Riboflavin for Migraines

B vitamins have been recommended by doctors and medical professionals for years to help with all sorts of stuff like… low energy, memory problems, neuropathy, and cardiovascular disease. Just about every store that sells vitamins and just about every company that makes vitamins has a line of B vitamins to choose from. In all, there are 8 different B vitamins and one of them, riboflavin (B2), has been shown to be helpful with migraines. 


A quick Google search for ‘natural migraine remedies’ and you’ll quickly be overwhelmed with all kinds of ideas. Some of them have at least a little bit of clinical research to support them and some of them… well, they seem like somebody’s playing a joke on you. For instance, soaking your feet in a mixture of warm water and mustard powder is touted a migraine remedy. Water and mustard powder are definitely natural, but how they help with migraines is anybody’s guess. 


What’s so special about Riboflavin (B2)?


The connection between riboflavin (B2) and migraines comes from a study that was done in 1998 at the University of Liege in Belgium and published in the medical journal Neurology. The study suspected that migraines are related to a problem our cell’s ability to produce energy, specifically in the mitochondria (the part of the cell that makes ‘ATP’, the molecule need for energy). The researchers found 55 people with recurring migraines to volunteer for the study and they gave some of them 400 mg of riboflavin a day and some of them got a placebo pill (fake pill) they also took daily. The study lasted for 3 months.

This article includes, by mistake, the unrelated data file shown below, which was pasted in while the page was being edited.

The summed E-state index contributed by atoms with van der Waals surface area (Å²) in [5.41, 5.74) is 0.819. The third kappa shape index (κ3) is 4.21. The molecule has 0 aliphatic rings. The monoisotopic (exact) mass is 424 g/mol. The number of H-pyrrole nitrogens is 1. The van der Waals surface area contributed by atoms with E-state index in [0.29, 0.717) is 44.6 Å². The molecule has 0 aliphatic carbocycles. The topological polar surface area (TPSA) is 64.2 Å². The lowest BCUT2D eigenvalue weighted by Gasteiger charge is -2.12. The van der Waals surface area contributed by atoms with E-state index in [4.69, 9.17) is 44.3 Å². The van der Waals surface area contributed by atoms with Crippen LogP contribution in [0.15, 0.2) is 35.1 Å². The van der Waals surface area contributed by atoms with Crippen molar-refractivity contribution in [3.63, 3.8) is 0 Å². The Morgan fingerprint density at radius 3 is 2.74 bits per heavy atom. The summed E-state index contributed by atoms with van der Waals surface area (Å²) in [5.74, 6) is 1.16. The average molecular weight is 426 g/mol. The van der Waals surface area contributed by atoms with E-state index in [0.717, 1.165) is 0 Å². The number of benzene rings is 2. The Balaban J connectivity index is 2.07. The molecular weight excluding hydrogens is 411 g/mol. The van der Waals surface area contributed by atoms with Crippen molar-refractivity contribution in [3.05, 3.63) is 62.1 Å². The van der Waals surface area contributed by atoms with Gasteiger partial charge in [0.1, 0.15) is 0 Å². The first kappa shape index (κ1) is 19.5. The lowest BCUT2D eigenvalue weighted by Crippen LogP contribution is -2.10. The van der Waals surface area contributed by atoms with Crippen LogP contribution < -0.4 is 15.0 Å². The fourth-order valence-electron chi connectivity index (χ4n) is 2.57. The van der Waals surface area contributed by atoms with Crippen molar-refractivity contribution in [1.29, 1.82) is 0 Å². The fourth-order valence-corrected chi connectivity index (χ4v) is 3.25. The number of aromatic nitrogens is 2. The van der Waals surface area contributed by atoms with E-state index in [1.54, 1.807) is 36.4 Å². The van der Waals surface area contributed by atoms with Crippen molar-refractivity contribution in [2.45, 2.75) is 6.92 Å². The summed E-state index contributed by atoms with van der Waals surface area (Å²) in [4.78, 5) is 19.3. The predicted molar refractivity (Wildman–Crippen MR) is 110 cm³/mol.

After 3 months they found that the group taking 400 mg of riboflavin (B2) got less migraines! In fact, about 59% of the people who were taking the real B2 supplement reported 50% less migraines whereas only 15% of the people taking the fake supplement had 50% less migraines. So, by no means is riboflavin a migraine cure, but it’s certainly worth trying, especially since it’s so safe and there’s very little risk of side-effects. 


In case you’re wondering… the normal recommended daily dose of riboflavin (B2) for most adults is about 1.5 mg a day, so the 400 mg a day used in the study is a lot, but the body can handle a lot of the risk of side effects is very low. The most common side effects of taking too much riboflavin are diarrhea and increased urination. Riboflavin (B2) and the other B vitamins are found in several different types of food, but it’s not realistic to get 400 mg a day from food alone… you’ll need a supplement to get that much. 


The key to reducing migraines includes B2 and … 


When it comes to migraines the most effective approach seems to be the one that involves… well, three approaches actually. Diet, lifestyle, and improved nervous system function. Since migraines are genetic and aren’t completely understood there aren’t any sure-fire cures. Changing your diet (mostly eliminating certain foods) and modifying your lifestyle (getting more consistent sleep for instance) are where most people focus their efforts, but improving your nervous system function can be a game-changer for most migraine sufferers.